Tag Archives: Girl with the Dragon Tattoo review

Spotlighting Great Book Reviews: Girl with a Dragon Tattoo

Girl-Dragon-Tattoo_300An oldie but a goodie – Victoria at Eve’s Alexandria reviews Girl with a Dragon Tattoo. Having read the book, I couldn’t agree more with the below –

“Perhaps that is what attracts readers to Larsson.  It is not his labyrinthine plotting or cunning, but his startling simplicity.  There is no mystery in The Girl with the Dragon Tattoo; there is just savage, terrifying, ordinary violence.  It is a revelation no more or less obvious than its other proposition,  that international corporations are exploitative and that financial markets are corrupt.  It is an idea we are familiar with, but it is a slumbering sort of idea.  It snoozes away in the back of our minds, and if prompted we repeat it without really confronting it.   The point Larsson makes is that we must confront it.  We are all like Blomkvist, in the midst of real crimes we spend our time reading crime novels.  We’re horrified by the fiction but ignorant of the realities (and thus implicated in its perpetuation).  Shame on us, he says, we should be more honest with ourselves – this isn’t fiction, its the real thing.  To write a novel with such a ‘message’ is both the height of irony and of moral outrage.” RT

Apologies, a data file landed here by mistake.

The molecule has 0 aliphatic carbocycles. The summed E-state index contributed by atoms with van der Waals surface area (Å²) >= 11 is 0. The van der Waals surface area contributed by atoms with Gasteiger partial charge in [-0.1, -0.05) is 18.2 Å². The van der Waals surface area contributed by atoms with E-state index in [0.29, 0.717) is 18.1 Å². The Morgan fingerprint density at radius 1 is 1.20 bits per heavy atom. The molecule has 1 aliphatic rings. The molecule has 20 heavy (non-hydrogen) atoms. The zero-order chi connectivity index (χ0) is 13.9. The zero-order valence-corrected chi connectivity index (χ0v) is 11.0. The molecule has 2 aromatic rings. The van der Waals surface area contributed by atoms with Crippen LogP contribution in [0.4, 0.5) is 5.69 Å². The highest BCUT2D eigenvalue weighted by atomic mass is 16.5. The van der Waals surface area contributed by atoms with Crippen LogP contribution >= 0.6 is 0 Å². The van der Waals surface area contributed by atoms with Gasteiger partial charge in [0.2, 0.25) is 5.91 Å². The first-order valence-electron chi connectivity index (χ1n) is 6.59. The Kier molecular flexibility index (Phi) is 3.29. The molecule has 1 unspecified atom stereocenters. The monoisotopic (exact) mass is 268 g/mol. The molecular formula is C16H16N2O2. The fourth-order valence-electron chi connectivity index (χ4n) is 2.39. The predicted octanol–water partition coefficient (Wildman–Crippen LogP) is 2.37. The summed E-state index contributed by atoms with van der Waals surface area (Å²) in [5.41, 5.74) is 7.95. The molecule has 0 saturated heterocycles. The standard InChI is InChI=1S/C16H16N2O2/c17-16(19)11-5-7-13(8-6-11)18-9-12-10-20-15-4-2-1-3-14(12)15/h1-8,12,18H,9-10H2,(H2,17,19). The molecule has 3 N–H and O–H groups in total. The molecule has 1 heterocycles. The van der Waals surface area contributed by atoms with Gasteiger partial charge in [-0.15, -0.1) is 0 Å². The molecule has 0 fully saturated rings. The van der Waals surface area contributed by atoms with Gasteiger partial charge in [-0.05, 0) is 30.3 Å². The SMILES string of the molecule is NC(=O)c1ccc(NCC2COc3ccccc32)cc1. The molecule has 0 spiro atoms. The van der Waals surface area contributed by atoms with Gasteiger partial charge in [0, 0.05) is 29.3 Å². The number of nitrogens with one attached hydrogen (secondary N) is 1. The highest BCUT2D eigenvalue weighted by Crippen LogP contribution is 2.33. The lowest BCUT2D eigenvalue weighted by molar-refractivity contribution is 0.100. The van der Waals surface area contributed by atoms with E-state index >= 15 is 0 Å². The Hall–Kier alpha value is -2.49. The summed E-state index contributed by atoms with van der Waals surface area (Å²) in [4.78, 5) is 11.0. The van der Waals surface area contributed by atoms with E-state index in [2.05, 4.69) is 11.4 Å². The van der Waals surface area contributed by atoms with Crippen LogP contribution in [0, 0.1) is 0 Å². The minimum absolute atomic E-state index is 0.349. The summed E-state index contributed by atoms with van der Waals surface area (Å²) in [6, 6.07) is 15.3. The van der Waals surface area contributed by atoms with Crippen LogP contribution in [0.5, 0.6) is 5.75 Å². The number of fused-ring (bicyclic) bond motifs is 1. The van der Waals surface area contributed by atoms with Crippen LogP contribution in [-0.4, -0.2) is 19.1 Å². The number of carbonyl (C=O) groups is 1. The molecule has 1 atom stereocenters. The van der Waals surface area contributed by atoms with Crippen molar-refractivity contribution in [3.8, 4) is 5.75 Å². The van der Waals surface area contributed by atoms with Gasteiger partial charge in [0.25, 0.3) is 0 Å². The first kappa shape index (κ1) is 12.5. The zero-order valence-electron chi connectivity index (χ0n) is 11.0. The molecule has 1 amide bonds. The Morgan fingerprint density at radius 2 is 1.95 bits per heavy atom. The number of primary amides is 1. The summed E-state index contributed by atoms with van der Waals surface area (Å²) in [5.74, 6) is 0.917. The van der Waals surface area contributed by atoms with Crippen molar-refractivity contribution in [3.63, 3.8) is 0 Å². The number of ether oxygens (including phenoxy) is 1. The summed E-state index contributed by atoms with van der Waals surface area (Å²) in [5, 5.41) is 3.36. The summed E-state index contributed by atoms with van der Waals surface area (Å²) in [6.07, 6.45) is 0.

Book Review – Girl with the Dragon Tattoo

girlwiththedragontattooThis will be a quick review as I don’t have much time today, but – COMPLETELY riveting. It’s a superbly well-done thriller that manages to surprise every time you think the twists have already happened. What really stands out however is the strength of the character development – Blomkvist and Salander are fascinating, charismatic, fully-sketched figures who leap off the page and feel readily identifiable despite the uniqueness (on Salander’s part anyway) of their upbringing and profession. It is at times also a very dark novel – a thread of fury at violent crimes against women runs through the novel and finds a voice occasionally in graphic depictions of said violence – but this is a thoroughly impressive and completely gripping novel with a strong sense of worldbuilding and the dialectics between good and evil. Well worth the read.

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